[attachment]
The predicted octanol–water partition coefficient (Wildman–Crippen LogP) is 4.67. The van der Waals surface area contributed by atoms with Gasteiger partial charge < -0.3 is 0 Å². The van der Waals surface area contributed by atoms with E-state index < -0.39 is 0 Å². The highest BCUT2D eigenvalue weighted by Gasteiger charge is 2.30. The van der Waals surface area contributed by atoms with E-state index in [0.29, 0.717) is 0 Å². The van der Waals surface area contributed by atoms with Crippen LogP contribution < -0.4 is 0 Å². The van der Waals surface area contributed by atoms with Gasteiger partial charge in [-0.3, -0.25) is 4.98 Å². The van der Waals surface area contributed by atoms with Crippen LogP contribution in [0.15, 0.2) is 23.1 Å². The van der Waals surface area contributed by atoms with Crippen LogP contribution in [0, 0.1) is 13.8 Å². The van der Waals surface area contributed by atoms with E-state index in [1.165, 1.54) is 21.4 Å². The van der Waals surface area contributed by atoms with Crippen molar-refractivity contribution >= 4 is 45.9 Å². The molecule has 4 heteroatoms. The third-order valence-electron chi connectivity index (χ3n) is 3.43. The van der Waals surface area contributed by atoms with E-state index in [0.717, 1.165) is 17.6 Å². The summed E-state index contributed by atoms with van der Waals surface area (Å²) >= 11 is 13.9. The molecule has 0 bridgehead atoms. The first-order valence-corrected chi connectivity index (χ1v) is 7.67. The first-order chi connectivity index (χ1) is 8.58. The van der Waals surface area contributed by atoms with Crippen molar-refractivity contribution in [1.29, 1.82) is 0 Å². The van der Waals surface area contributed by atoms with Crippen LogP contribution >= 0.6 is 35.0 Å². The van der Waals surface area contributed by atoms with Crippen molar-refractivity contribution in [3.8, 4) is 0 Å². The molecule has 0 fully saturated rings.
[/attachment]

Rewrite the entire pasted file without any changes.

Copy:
The predicted octanol–water partition coefficient (Wildman–Crippen LogP) is 4.67. The van der Waals surface area contributed by atoms with Gasteiger partial charge < -0.3 is 0 Å². The van der Waals surface area contributed by atoms with E-state index < -0.39 is 0 Å². The highest BCUT2D eigenvalue weighted by Gasteiger charge is 2.30. The van der Waals surface area contributed by atoms with E-state index in [0.29, 0.717) is 0 Å². The van der Waals surface area contributed by atoms with Crippen LogP contribution < -0.4 is 0 Å². The van der Waals surface area contributed by atoms with Gasteiger partial charge in [-0.3, -0.25) is 4.98 Å². The van der Waals surface area contributed by atoms with Crippen LogP contribution in [0.15, 0.2) is 23.1 Å². The van der Waals surface area contributed by atoms with Crippen LogP contribution in [0, 0.1) is 13.8 Å². The van der Waals surface area contributed by atoms with E-state index in [1.165, 1.54) is 21.4 Å². The van der Waals surface area contributed by atoms with Crippen molar-refractivity contribution >= 4 is 45.9 Å². The molecule has 4 heteroatoms. The third-order valence-electron chi connectivity index (χ3n) is 3.43. The van der Waals surface area contributed by atoms with E-state index in [0.717, 1.165) is 17.6 Å². The summed E-state index contributed by atoms with van der Waals surface area (Å²) >= 11 is 13.9. The molecule has 0 bridgehead atoms. The first-order valence-corrected chi connectivity index (χ1v) is 7.67. The first-order chi connectivity index (χ1) is 8.58. The van der Waals surface area contributed by atoms with Crippen molar-refractivity contribution in [1.29, 1.82) is 0 Å². The van der Waals surface area contributed by atoms with Crippen LogP contribution >= 0.6 is 35.0 Å². The van der Waals surface area contributed by atoms with Crippen molar-refractivity contribution in [3.8, 4) is 0 Å². The molecule has 0 fully saturated rings.